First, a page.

RW: Most of the music that you listen to in this world of music never grows old. The more you listen to it, the more you hear in it because of just what is real in the world. When we did that product, we were taking a group to Europe to tour. I have a sister who is married to a Frenchman and she was working for a company there, Black & Blue, the original label that we produced the record on because of her wanted our group to record for her and we did. It came out, but it was only for Europe. Evidence became interested in it and put it out here. It is not something that will grow old because all the musicians are fresh and everybody is really playing good on it. It is just too bad that it was twenty-something years later before people get a chance to hear what was on your mind and they expect you to still be there. Not so. Everybody has moved onto their own ideas and their own thoughts and their own desires. Consequently, because of the amount of time that it takes for something to come out, that is what happens. Bands fall apart in the interim. That was a lot like when we were working with John. Bob Theile let John put in the contract that if he records for him, the record must come out within 'X' amount of months so that people will not come to you and ask you to play something that is old hat to you. Your mind has moved onto other things in five minutes, let alone five months. When I first joined John's group, people would ask him to play 'Favorite Things' and he didn't want to think about that. He did it because he was that kind of person who could do anything that he wanted to do and make it fresh, but he realized very quickly that his mind and his soul was moving so fast and the message was so futuristic that he didn't want to paint himself into a corner, so he had that put into the contract.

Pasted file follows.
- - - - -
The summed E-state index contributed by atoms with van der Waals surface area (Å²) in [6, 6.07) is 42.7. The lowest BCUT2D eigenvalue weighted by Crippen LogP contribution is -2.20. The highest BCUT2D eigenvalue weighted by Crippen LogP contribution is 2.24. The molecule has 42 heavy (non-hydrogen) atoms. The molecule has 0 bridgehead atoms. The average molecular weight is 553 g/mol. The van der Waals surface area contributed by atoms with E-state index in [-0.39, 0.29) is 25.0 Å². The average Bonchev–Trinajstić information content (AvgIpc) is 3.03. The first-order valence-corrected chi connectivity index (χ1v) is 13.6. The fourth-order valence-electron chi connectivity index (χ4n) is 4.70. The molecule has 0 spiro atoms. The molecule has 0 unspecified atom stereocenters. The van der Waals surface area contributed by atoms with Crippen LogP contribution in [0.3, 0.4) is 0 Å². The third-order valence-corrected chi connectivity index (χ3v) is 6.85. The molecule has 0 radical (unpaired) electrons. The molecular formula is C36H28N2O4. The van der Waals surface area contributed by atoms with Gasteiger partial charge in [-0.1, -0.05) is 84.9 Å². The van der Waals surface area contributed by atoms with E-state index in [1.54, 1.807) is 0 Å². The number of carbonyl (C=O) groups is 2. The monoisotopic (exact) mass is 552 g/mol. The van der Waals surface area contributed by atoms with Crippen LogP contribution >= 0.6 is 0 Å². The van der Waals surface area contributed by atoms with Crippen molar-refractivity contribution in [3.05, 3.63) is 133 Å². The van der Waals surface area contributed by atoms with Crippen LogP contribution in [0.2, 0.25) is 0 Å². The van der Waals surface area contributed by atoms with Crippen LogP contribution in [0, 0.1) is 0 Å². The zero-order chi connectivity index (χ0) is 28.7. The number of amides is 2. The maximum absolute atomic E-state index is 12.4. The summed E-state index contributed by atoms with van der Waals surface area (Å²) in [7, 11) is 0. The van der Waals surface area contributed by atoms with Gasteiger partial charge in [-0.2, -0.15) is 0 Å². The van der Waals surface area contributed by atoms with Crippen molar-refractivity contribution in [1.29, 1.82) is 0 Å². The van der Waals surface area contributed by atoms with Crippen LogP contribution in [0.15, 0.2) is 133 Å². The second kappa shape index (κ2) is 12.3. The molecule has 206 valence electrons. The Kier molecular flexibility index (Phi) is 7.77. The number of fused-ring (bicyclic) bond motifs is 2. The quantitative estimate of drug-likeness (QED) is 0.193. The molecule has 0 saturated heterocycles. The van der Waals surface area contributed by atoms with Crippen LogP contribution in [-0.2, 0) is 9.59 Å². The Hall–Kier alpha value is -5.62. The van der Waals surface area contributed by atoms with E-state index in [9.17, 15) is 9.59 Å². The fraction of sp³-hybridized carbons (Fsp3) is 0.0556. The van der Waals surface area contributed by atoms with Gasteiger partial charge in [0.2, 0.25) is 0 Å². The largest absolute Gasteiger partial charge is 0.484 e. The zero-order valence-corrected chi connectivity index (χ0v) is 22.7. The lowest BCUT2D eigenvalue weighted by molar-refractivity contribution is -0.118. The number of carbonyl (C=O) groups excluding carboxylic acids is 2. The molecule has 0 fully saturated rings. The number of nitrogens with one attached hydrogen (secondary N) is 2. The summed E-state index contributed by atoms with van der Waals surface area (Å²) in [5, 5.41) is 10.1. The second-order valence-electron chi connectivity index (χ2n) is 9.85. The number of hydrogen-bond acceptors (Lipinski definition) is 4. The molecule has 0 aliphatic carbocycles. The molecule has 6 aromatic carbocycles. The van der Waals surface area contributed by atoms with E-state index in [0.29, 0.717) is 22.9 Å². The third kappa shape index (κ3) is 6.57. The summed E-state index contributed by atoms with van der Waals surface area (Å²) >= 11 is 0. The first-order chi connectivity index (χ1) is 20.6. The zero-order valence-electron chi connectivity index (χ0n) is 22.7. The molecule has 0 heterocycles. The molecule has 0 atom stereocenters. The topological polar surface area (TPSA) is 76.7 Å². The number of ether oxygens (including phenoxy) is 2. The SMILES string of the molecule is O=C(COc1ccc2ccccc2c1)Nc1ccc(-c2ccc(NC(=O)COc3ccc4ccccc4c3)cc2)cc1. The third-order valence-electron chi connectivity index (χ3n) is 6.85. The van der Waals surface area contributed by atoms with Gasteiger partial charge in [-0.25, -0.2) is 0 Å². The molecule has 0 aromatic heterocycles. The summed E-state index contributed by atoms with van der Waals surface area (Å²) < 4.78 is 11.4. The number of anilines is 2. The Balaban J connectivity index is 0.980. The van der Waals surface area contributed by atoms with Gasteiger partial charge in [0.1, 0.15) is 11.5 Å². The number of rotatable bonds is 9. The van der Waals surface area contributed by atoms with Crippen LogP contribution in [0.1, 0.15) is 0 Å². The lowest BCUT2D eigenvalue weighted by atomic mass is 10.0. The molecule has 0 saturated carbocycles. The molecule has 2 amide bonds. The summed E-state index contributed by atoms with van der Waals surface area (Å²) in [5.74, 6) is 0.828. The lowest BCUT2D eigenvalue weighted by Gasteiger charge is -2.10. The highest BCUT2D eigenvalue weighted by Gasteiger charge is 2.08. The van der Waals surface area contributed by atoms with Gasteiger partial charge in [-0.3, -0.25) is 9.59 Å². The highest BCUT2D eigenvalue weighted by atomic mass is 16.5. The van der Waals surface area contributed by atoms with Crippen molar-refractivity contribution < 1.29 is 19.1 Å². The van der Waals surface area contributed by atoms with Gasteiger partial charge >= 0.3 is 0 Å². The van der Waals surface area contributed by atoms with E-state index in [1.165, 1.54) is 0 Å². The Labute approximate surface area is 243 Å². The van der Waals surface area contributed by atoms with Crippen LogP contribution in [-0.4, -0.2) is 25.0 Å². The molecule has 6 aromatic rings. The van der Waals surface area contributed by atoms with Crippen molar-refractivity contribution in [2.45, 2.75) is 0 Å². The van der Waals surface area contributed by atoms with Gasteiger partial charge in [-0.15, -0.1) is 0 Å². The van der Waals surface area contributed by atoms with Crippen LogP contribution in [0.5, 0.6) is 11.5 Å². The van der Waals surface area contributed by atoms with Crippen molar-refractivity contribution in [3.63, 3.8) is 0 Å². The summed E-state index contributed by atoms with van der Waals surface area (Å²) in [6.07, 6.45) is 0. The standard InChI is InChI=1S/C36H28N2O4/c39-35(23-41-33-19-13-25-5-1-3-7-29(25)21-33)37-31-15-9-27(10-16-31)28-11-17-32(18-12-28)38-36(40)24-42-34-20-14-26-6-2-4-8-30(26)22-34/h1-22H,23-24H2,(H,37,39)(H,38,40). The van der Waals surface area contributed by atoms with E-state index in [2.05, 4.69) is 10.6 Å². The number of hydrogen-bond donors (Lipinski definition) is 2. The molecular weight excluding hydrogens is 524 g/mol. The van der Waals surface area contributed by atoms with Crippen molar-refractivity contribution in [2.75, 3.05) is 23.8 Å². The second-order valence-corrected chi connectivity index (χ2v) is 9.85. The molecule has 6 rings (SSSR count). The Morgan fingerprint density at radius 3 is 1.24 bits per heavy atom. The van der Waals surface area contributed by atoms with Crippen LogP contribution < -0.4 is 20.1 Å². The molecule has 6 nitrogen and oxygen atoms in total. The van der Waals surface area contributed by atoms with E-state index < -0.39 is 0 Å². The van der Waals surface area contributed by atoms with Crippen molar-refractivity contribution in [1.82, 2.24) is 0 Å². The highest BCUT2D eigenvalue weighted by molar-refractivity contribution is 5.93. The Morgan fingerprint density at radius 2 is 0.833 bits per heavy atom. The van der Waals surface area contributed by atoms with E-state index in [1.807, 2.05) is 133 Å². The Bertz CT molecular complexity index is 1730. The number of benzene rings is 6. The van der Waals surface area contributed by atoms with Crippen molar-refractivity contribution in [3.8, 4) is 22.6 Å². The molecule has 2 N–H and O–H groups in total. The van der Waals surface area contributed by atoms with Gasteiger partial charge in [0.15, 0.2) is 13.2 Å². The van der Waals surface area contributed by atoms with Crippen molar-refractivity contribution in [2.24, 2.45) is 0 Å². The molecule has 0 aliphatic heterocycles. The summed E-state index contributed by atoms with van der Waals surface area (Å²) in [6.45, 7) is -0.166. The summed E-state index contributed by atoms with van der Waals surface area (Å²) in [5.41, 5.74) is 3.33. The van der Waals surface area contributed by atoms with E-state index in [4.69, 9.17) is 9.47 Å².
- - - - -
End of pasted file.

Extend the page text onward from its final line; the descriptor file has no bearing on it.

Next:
FJ: And the future?